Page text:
The need for broadband expansion and the constant need for good roads were discussed but by far and large, the biggest challenge that all three supervisors discussed at length from one angle or another was how does their county pay for these s services that the  state legislators mandate  “ they “must  provide but often without a nice pocket of money” or  “how to fix the hole in the budget with levy caps in place”   or  “how can  we as a county  keep providing  mandated services at the same level year after year without an appropriation of at least some money to do that?”  An aside of “while those same legislators don’t  put a levy cap on themselves”  brought both chuckles, nods scowls.

The need for broadband expansion and the constant need to keep roads in good condition were  discussed but the human and fiscal strain that the opioid public health crisis has put on the health and social service obligation of all counties was the most pressing challenge.   When asked,  the Oneida County sheriff told Bob that that 80% of its law enforcement work is involved with the drug crisis.  All concurred that for the past 12-14 years there has been no additional money from the state to counties except for “a  grant  here and there.”   Both Lincoln and Oneida signed onto the lawsuit against the drug companies who provided the drugs so that if any money is obtained it will go to the counties not the state as did the tobacco money.

The Out-of-Home Placement costs for children suffering the consequences of their parents’ drug involvement  are escalating rapidly with costs from $400 per day to as high as $1200 per day at Winnebago or Mendota.   Erv said that after yet another presentation on the opioid crisis to the Board and the 11thresolution,  he  said that “ Is it not time for us to find $100,000 from the General Fund  to be used for matching grants to local boards and groups who work with prevention and intervention?”    Pat said that Lincoln County has had some success after hiring  an additional social worker to work one-on-one with troubled families for prevention  and  Bob added that Oneida County’s collaborative effort  across  the Health Planning Committee, Social Services and Law Enforcement  is  successful but  “solutions are difficult.”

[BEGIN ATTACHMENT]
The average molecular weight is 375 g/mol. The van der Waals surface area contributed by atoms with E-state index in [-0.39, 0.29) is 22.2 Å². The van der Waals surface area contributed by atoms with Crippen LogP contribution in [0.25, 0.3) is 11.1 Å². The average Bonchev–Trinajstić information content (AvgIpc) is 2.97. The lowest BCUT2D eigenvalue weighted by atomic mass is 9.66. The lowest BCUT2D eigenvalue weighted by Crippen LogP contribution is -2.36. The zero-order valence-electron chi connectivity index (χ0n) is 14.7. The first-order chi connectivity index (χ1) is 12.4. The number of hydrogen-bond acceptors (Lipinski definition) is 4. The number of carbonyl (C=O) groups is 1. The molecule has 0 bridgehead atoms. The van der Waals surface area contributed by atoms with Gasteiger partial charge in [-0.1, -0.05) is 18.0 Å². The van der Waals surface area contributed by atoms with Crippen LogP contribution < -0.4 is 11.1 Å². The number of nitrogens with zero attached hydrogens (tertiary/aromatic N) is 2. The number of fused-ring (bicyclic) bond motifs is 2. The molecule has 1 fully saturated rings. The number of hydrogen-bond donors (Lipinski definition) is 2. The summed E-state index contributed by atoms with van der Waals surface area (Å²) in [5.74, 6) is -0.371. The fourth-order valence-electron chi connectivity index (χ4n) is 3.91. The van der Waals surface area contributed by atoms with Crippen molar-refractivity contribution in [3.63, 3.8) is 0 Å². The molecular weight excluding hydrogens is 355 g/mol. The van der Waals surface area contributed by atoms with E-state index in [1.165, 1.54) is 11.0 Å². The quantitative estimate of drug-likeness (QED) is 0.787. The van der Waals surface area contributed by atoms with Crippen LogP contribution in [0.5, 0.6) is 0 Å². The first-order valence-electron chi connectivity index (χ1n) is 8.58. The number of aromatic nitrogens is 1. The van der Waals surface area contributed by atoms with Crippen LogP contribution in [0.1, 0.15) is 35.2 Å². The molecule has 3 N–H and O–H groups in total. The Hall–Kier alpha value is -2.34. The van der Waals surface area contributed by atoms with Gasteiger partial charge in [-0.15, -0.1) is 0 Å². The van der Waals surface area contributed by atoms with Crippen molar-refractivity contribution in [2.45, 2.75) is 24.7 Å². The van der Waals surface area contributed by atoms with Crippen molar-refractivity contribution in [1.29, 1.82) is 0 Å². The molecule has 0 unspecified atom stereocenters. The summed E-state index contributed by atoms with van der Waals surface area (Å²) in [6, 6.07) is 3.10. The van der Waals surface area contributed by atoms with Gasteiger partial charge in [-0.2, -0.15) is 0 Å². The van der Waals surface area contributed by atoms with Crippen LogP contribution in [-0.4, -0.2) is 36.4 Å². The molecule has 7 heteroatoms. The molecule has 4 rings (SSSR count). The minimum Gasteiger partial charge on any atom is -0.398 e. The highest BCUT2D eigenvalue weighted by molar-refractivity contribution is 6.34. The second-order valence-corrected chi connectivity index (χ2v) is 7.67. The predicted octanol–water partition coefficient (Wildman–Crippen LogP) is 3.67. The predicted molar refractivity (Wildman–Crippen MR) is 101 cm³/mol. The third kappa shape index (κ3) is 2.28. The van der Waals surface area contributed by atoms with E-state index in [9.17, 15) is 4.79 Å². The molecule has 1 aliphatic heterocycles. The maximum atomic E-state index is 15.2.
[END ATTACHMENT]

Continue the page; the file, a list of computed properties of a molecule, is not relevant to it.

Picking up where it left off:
All three  asked more than once for citizens to become involved, to let your supervisors know how you feel, to come to the meetings and  speak up.  Bob interjected that one doesn’t have to be good at public speaking because there are probably 50 other people in the community who have the same feeling.  “If you have something to say, come and say it. It is impactful.”   Both Pat and Bob were visibly shocked that Vilas County does not allow for Public Comment at their meetings.

The evening concluded with the Supervisors asking the audience a question” How many of you are considering a run for county board?”   A nearby table held  the forms required to file candidacy, which can be found at the Wisconsin Elections Commission website or your County Clerk.   Filed candidates can circulate nomination papers starting December 1 and return them to their County Clerk no later than January 2, 2018.   The Spring Primary Election is February 20th and the Spring Election is April 3, 2018.  If people plan to vote absentee in either or both elections, they can also find that application on line at the Wisconsin Elections Commission or see their own municipal clerk. 

 Written by Kay Hoff, Voter Service Task Force member

Article originally appeared in the Lakeland Times, November 28, 2017